By Norma Adams-Wade
George Floyd, a blank piece of paper, unlearned characters in the Bible. George Floyd was just a nobody. Right? Laws would call him a criminal. A blank sheet of paper is just paper. Right? Its status rises when something important is written on it. Unlearned Bible characters, with no wealth or titles, were simple peasants but continue to intrigue Bible scholars and believers. Just a this, just a that – and then, something happens to change the narrative and history. Floyd, of course, became a cause célèbre when he died Memorial Day, May 25, 2020, during an arrest. Derek Chauvin, at the time a Minneapolis police officer, pressed his knee on Floyd’s neck for more than nine minutes while the 46-year-old was handcuffed on the ground repeatedly saying “I can’t breathe.” Floyd died under the officer’s knee. A bystander videotaped the killing, posted it on social media, and global protests erupted, plus shrill calls for police reform policies.
Media widely reported the prophetic words of Floyd’s then six-year-old daughter, Gianna “Gigi” Floyd, who acknowledging the global outpouring, proudly proclaimed on social media, “Daddy changed the world!” A jury, 11 months later on April 20, 2021, unanimously found Chauvin guilty on three charges: second-degree unintentional murder, third-degree murder, and second-degree manslaughter. The former 19- year veteran officer is set to be sentenced June 16. Meanwhile, News headlines continue to chronicle new deaths of African-Americans at the hands of police – one that happened and was widely reported on the day of Chauvin’s verdict. Ironically, Chauvin’s sentencing date is three days before African-Americans, across the nation and particularly in Texas, will celebrate Juneteenth. The date commemorates June 19, 1865 when enslaved Africans in Texas learned two years late that the government had legally ended slavery in the nation.
Some pundits see social justice parallels between Juneteenth and Chauvin’s sentencing. In the meantime, society has changed, drastically, brought about largely by just an ordinary man – flawed, off-course and maybe destined for the demise the world witnessed on camera and social media. KARE TV 11, in Minneapolis where Floyd was killed, investigated the legal fallout that followed the murder of the Fayetteville, NC native who grew up in Houston. The station’s research shows that the proposed George Floyd Justice in Policing Act – a police reform bill that passed the Democratic-led House March 3, 2021 and is stalled in the Senate – is among a ballooning numbers of police reform laws spurred by Floyd’s murder. KARE 11’s investigation quotes Amber Widgery, Principal (or leader) of the bipartisan National Conference of State Legislatures that tracks national, state and local police reform bills.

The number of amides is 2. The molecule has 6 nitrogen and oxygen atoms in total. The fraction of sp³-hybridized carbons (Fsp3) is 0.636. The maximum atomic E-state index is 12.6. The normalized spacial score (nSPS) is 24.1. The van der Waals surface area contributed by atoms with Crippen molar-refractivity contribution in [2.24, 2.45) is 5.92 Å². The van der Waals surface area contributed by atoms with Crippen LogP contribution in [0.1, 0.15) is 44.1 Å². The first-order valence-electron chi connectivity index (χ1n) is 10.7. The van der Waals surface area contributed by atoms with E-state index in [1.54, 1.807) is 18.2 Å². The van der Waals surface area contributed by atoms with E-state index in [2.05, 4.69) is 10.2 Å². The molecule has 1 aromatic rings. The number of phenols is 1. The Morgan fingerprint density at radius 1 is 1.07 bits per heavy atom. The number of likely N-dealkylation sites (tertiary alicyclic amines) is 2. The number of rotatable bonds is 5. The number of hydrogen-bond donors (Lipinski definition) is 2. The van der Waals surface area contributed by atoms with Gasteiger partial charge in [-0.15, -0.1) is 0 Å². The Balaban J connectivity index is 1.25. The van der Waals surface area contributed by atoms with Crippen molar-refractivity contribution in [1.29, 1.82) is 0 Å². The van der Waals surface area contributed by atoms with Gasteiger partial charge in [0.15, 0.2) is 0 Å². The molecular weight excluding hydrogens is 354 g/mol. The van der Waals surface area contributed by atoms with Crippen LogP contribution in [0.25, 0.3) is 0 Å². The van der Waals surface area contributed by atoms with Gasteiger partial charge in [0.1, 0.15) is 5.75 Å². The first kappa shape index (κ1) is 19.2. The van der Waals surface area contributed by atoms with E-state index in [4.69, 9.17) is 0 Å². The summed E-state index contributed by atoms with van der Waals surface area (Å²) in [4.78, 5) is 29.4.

Widgery was quoted in mid-April as saying that since Floyd’s May 25, 2020 death, 111 new policing reform laws have passed, about 1,600 others still are pending, and nearly 50 bills and resolutions bear Floyd’s name. The fallout from the Floyd death, has been monumental and life-altering – making true young Gigi’s proclamation. Lawmakers, scholars, news pundits, clerics, and corporate leaders have put forth their interpretations of what it all means and how to make policing more fair and safer. The world may never know why the 2020 death and life of the flawed, alleged criminal have had such an impact.
Those blank sheets of paper – whether papyrus, parchment, scrolls or bamboo – that have shaped government: the Magna Carta, Declaration of Independence, U.S. Constitution, and Bill of Rights to name a few – ultimately became national treasures when written upon. And those blemished, Biblical characters who originally were nobodies – Moses, Rahab, Peter, Paul, Mary Magdalene, and the uneducated fishermen disciples, to name a few – are names cemented in national memory. Will Floyd’s legacy be that he changed policing? Maybe time will tell.
Norma Adams-Wade, is a proud Dallas native, University of Texas at Austin journalism graduate and retired Dallas Morning News senior staff writer. She is a founder of the National Association of Black Journalists and was its first southwest regional director. She became The News’ first Black full-time reporter in 1974.